30 Nov 2022
The recent sharp deterioration in economic conditions coupled with increasing interest rates is having a far-reaching impact across businesses in the UK and globally. Businesses must continue to consider the direct and indirect impact of these conditions and forecast weaker economic outlooks on their financial reporting. In this article, we provide you with the latest technical insight into the key areas for consideration.
1. Going concern assessments
The current economic environment is putting an additional strain on companies, many of which are still struggling after the Covid-19 pandemic. Management must take into account all available information about the future prospects of the business together with wider economic assumptions around inflation and interest rates when completing their going concern review and provide robust disclosures in their financial statements to explain their conclusions regarding the going concern status of the entity.
In light of changing circumstances and the difficulty in predicting the impact of the current uncertainties, it may be appropriate for the entity to perform reverse stress testing rather than performing multiple sensitivities. This should take into account the point at which covenants are breached as well as when liquidity is exhausted.
It’s important for management to consider whether their plans are able to mitigate the negative impact on their business and disclose the key judgements in their going concern assessment.
2. Impairment of assets
Entities are required to make an assessment at each reporting date whether there is an indication that an asset may be impaired under both UK GAAP and IFRS. Given that two of the impairment indicators include a significant adverse change in the economic environment and an increase in the market rate of interest, it is likely entities will need to undertake an impairment review for investments, including in group entities, property plant and equipment, and intangible assets. Entities will need to ensure clear and concise disclosures including the assumptions used, and any changes in their assumptions from previous periods.
3. Post Balance Sheet Events
Financial statements must reflect the conditions which exist at the balance sheet date. In an evolving economic climate, it is harder for entities to determine what conditions existed at the balance sheet date, and therefore whether a post-balance sheet event is adjusting or non-adjusting. Companies will need to pay particular attention to their disclosures. Material non-adjusting events will need to be disclosed along with an estimate of the financial impact.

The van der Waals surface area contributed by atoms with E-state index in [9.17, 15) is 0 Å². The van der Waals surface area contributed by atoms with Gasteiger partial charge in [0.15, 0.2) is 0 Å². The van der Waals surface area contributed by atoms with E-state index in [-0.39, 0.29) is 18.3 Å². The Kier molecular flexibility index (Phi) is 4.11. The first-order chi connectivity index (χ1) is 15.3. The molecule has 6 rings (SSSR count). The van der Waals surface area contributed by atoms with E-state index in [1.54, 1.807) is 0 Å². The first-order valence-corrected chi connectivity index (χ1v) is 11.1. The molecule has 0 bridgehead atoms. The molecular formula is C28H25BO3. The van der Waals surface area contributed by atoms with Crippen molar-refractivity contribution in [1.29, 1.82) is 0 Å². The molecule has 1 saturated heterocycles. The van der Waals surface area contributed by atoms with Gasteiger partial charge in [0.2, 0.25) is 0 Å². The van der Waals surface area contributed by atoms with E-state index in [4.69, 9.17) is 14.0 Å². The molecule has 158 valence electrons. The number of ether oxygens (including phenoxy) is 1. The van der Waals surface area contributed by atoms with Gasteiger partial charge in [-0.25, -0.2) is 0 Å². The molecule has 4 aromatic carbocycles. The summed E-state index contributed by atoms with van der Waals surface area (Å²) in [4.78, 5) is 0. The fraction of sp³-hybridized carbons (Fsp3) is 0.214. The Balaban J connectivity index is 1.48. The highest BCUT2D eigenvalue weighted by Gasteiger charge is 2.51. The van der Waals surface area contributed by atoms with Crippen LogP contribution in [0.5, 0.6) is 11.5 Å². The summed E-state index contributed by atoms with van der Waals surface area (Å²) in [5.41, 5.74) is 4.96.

4. Judgements and estimates
Given the economic uncertainty, the judgements and estimates required by management are more difficult to make. Management will need to review all areas of their financial subject to judgements and estimation uncertainty and ensure concise disclosure in the financial statements.
Stock provisioning will need to take into account the impact of rising costs of material, fuel, and labour on its net realisable value. The economic conditions are likely to impact the demand for certain products so entities will need to determine whether their stock is still recoverable or whether it’s obsolete.
For receivables, FRS 102 reporters will need to determine whether there is evidence at the balance sheet date that debtors are recoverable. FRS 101 and IFRS reporters will need to modify their expected credit loss assessment and associated model.
The current economic conditions mean that more long-term or fixed price revenue contracts are likely to become onerous if the cost of servicing the contract cannot be passed onto the customer. Companies should review their customer contracts and consider the impact of increased costs on their contracts and recognise provisions as appropriate.
5. Narrative reporting and distributable profits
It is crucial that both the front-end narrative reporting and the annual accounts use the same assumptions when considering the risks and uncertainties facing the business. In particular, the Strategic Report should include the risks (such as the economic and climate change risks) facing the business and mitigation strategies adopted. Linkages between the information presented within the strategic report, such as strategy and business model, and the disclosures and assumptions used in the accounts should be highlighted and explained, and care should be taken to ensure these are consistent. In a further observation on linkages, the FRC annual review highlighted its expectations to see the Strategic Report explain “significant movements in the statements of financial position and cash flows, and not be limited to an explanation of financial performance.”
Finally, compliance with “specific legal requirements around distributions, including the requirement to file interim accounts to support distributions in excess of distributable profits shown in the relevant accounts (usually the most recent audited accounts).” Whilst middle market businesses might not be required to file interim accounts, they are still required to prepare management accounts to support a dividend where this is not supported by the relevant accounts. It is also important that care is taken before any assets are moved around a group as this can result in a deemed distribution which could be unlawful if there are insufficient or negative reserves.
Other sources of information
The FRC’s annual review of corporate reporting includes a number of reminders, in addition to those outlined above, and we have summarised their findings in this article.
For further information, please get in touch with Lou Ward, or your usual RSM contact.